Welcome to City-Data.com Forum!
U.S. CitiesCity-Data Forum Index
Go Back   City-Data Forum > U.S. Forums > South Carolina > Charleston area
 [Register]
Charleston area Charleston - North Charleston - Mt. Pleasant - Summerville - Goose Creek
Please register to participate in our discussions with 2 million other members - it's free and quick! Some forums can only be seen by registered members. After you create your account, you'll be able to customize options and access all our 15,000 new posts/day with fewer ads.
View detailed profile (Advanced) or search
site with Google Custom Search

Search Forums  (Advanced)
Reply Start New Thread
 
Old 01-22-2014, 01:43 PM
 
Location: Crooklyn, New York
31,868 posts, read 34,362,591 times
Reputation: 14966

Advertisements

During the holidays, one of my aunts made the comment that shrimp and grits didn't really start appearing in Charleston restaurants until the 1980s or so. She said that the dish was largely confined to the black community, and then once it became popular outside of the South, restaurants in the Low Country of SC and GA (as well as restaurants in other southern cities) began to offer it. In terms of research, the most info I could find on the dish comes from the book "The Glory of Southern Cooking" by James Villas:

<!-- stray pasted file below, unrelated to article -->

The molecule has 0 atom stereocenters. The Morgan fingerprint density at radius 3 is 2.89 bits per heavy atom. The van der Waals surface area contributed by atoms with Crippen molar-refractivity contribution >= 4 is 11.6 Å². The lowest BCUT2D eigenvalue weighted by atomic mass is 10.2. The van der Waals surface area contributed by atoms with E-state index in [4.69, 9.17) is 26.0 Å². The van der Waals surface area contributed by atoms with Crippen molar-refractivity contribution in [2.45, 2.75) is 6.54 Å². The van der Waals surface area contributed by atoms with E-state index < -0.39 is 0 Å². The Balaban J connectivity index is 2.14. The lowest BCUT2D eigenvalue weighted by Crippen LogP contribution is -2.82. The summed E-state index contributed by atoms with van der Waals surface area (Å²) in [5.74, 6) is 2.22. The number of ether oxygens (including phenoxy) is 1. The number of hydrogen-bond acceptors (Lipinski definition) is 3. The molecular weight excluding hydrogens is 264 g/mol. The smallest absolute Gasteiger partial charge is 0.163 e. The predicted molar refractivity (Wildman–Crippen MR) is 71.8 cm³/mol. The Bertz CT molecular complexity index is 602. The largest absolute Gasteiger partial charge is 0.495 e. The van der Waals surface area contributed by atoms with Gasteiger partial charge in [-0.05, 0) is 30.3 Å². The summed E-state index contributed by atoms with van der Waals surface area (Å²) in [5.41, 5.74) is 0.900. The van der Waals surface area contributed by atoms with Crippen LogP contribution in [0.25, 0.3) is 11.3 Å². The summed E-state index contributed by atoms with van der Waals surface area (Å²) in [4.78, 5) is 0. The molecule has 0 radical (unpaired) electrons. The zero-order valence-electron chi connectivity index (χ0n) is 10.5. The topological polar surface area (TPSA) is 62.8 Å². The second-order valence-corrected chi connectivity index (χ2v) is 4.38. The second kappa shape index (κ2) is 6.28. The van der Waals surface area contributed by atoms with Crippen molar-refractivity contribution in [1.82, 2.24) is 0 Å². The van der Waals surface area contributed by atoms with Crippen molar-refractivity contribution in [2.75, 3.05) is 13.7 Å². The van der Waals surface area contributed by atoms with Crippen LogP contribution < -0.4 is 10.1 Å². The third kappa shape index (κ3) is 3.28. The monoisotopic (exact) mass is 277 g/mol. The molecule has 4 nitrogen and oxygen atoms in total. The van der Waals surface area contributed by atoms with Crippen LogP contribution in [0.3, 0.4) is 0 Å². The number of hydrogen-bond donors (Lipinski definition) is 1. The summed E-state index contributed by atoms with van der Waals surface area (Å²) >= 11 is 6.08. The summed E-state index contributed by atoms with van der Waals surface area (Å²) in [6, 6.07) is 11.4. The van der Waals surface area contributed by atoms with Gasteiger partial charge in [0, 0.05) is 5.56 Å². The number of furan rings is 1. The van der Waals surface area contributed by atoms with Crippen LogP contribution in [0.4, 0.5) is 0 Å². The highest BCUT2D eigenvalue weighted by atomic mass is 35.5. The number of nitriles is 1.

Quote:
This early version of shrimp and grits can be traced back to the descendants of plantation slaves who, for generations, lived in isolation on South Carolina's sea islands.
Does anybody know anything else about this?
Reply With Quote Quick reply to this message

 
Old 01-22-2014, 02:33 PM
 
3,145 posts, read 5,928,490 times
Reputation: 1261
From what little "I know"...

Shrimp and grits used to be simply grits with shrimp...nothing much more than that. Maybe some bacon grease (and bits of bacon) if the shrimp had been cooked in it.

The more "modern day" rendition of shrimp & grits (more fancified recipes, etc.) started in North Carolina. A chef at Crook's Corner restaurant in Chapel Hill is credited with making S&G a more sought-after dish.
Reply With Quote Quick reply to this message